The following information will help you with your country research
In class, you will be working alone for this section, but in preparation for the conferences, you may be able to divide up the research for your country in your team. Below is a list of important areas to clarify - but do not limit yourself to this list.
Always start with the country's UN website & UN information - it has been provided by the government itself which is who you will be representing: http://www.un.org/en/members/index.shtml
a. Physical geography
a. Region (continent and sub-region)
b. Land-locked or sea access
c. Major landforms – i.e. mountain ranges, rivers on borders?
d. Who are the neighboring countries? Do you share any natural resources? Potential allies or enemies? (this is the most important thing in terms of strategy)
e. Major cities/capital
b. Population (http://www.un.org/popin/data.html )
i. Birth & Death rates
ii. Infant mortality rates
iii. Population growth rates
v. Major causes of death
vi. Average life span
b. Major ethnic groups & possible tensions
c. Male/female ration & possible tensions
d. % of different religions & possible tensions
e. age structure
c. Economics (http://www.worldbank.org/data/countrydata/countrydata.html )
a. Breakdown by sector of the population
b. Percentage of population below the poverty line
c. Principle sources of income
d. Natural Resources
e. Major exports and imports
f. Classification (Developing or Developed & member of the G8, G20 or G77)
g. Trade Balance
h. Membership in financial organizations
i. Currency & finance
i. Currency pegged on another currency
ii. Net debtor or creditor nation
a. Form of government (public & private - some countries claim to be democracies but are really dictatorships - you need to know both the official and the real version)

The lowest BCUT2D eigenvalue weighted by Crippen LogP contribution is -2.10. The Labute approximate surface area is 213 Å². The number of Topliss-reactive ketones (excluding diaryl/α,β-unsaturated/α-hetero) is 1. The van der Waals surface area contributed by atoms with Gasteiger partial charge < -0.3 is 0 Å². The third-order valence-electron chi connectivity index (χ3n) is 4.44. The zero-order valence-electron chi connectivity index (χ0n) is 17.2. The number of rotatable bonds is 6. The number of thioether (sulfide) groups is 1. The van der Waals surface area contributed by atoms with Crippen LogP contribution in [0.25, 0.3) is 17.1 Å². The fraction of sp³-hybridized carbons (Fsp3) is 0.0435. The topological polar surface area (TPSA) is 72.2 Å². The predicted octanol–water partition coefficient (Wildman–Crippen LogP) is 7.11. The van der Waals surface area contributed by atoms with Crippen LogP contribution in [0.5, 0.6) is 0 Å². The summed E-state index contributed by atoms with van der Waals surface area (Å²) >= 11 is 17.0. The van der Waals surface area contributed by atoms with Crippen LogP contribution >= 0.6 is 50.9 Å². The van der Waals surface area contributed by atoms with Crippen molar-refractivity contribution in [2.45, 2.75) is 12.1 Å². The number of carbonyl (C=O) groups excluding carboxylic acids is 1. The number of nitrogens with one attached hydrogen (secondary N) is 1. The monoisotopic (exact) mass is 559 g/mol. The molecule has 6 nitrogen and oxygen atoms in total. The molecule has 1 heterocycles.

b. Head of State
i. Years in office
ii. Type of position
c. length of current regime
d. voting statistics
i. legitimacy (many dictatorships hold elections)
ii. % of population participating
e. constitution? (find a link to this - it can be useful - what is the role of religion?)
f. Multi-party system? How many parties? (who is ruling?)
e. Military (http://lcweb2.loc.gov/frd/cs/cshome.html )
a. Numbers: troops, ships, aircraft
b. % GDP spent on military
c. peacekeeping participation & numbers
d. Nuclear/Non nuclear? (have they signed the NPT?)
e. Weapons of mass destruction?
f. Missiles? Range?
g. Arms production & sales?
- Treaty Checklist (when did they sign? have the ratified the treaties?)
- UN Charter
- Human Rights (http://www.unhchr.ch/huridocda/huridoca.nsf/Documents?OpenFrameset)
- Geneva Conventions
- Non-nuclear Proliferation treaty
- World Trade Organization
- Other treaties depending on your topic (the database provides the treaties according to topic and a search engine for each treaty)
Tip – print out the treaty that best relates to your topic with its signatories – you can catch someone out on whether their country was a signatory or not)
b. Position on UN Reform – use the Mission website for your country to clarify this
a. Security Council mandate and make-up (are they one of the P5? Do they want to be? What is their attitude to this reform)
b. Millennium Development Goals
c. Secretariat and recent Oil-for-food program scandals
d. Payment of UN dues
e. UN Human Rights Commission
f. Genocide prevention (successes and failures)
g. UN role in prevention of terrorism
h. Democracy building
Now you are ready to focus in directly on your country’s position in relation to your committee’s topics – remember that you can also use contacts at the UN Mission for your country to help answer your questions, but see me to make sure you have a list of educated questions – if you ask them what their country’s capital is then they won’t continue their conversation.
Tips for Researching Your Country
Find your country’s voting records and read speeches on the United Nations Bibliographic Information System website.
Look at the CIA World Factbook for a general overview on your country as well as figures and statistics. The World Factbook is produced by the United States Central Intelligence Agency (CIA). Would your country’s government agree with the way your country is characterized in the World Factbook?
Check out news and media sources for recent developments in your country.
Read the US State Department report on your country. Call the US State Department desk officer for your country to find out more about conditions there.